The most famous legacies of Mesopotamia are its human-headed, winged bulls and wedge-shaped writing system. Even though these objects offer a glimpse into an ancient culture's grandeur and mystery, the region's influence extends far beyond them. One of the first civilizations in the world, Mesopotamia is often called the "cradle of civilization." The civilization contributed to the development of written language, economics, law, and religion. The pages of this book discuss many of these contributions. In Mesopotamia, for example, the lunar calendar was divided into two seasons, and the year was divided into 12 months. There were seven days in a week in the Sumerian calendar. Sexagesimal, or base 60, mathematics survives to this day based on 60-minute hours and 24-hour days in Mesopotamia.
The term Mesopotamia is typically used by historians to refer to the region in southwest Asia that includes modern-day Iraq and parts of Turkey, Iran, and Syria. Hellenistic Greeks used Mesopotamos to refer to the area between the Euphrates and Tigris rivers. Fertile soil and water provided by these rivers enabled humankind to abandon its nomadic hunter-gatherer lifestyle and become sedentary and agrarian. The agricultural revolution was born in Mesopotamia because of this feature.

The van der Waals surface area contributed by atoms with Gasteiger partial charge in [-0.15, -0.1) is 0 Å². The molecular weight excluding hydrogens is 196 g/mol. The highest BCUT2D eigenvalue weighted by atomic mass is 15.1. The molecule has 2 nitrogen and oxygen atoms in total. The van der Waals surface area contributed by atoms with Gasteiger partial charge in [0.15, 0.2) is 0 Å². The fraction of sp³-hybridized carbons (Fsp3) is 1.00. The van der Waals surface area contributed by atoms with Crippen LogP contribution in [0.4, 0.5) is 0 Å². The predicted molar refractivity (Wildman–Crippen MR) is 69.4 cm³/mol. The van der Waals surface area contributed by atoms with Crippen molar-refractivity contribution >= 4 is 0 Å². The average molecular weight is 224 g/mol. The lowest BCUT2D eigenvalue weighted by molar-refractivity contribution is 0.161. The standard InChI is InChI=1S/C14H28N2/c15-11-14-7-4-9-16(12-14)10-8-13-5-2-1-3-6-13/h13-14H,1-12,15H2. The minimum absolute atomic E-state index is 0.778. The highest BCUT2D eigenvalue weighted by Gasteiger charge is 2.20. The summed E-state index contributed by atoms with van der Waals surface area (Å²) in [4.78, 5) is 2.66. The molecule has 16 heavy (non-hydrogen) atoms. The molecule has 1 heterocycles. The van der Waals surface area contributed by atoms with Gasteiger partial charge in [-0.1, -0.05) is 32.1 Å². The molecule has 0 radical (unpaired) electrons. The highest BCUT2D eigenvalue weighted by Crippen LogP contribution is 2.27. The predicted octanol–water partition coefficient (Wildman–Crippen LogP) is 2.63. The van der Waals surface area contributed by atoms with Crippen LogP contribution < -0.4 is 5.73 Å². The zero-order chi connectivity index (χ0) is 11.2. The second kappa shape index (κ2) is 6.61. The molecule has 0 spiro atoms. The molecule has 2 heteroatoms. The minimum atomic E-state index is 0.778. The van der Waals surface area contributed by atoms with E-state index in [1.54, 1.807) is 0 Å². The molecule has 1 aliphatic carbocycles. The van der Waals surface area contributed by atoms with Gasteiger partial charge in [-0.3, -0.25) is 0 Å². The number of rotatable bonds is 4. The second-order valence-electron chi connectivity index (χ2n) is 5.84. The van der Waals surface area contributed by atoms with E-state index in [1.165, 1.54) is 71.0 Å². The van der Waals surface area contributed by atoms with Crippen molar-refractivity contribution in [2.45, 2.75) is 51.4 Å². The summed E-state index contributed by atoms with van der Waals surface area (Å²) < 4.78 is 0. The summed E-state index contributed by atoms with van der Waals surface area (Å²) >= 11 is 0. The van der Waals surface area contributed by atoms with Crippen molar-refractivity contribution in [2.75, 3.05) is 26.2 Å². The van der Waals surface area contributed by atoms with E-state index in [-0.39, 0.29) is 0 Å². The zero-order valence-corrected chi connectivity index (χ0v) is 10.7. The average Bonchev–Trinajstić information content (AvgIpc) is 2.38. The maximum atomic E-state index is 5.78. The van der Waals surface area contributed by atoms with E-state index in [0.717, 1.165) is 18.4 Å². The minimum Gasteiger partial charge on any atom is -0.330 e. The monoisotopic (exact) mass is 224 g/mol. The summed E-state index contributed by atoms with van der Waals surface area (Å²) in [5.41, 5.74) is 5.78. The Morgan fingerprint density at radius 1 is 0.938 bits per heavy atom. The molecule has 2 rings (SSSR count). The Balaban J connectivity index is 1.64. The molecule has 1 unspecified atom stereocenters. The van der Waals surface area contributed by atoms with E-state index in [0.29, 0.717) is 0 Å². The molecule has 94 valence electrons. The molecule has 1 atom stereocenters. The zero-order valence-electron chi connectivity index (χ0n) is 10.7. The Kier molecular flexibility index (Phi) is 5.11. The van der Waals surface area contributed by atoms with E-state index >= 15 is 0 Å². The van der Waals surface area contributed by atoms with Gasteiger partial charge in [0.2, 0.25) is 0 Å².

Almost 2,000 years ago, Mesopotamia had little information about itself. The history and culture of the region are revealed in the Hebrew Bible. During the fifth century BC, Herodotus described the area for the first time. Anabasis ("Upcountry March"), a Greek mercenary, historian, and philosopher's account of his experiences crossing Anatolia and traveling along the Tigris and Euphrates, was written over 100 years later. A Chaldean priest of Bel who migrated to Greece left behind some of the region's most detailed and reliable accounts, even though his writings are only extant in fragments.
Mesopotamia was a hub of trade, and the ancient people of Mesopotamia traded with each other. They traded everything from spices to bricks to gold jewelry. The city-states would send barges down the Euphrates River, loaded with goods they had made or grown. Other city-states would pick up the cargo along their journey and were able to sell it at markets in their own cities or even further away from home.
You're probably wondering what the cuneiform writing system was like. Well, it was the first written language used by the Sumerians, who were the first people to settle in Mesopotamia around 5,000 years ago. The cuneiform script was used for over 3,000 years, so you can imagine how many tablets they had to write on!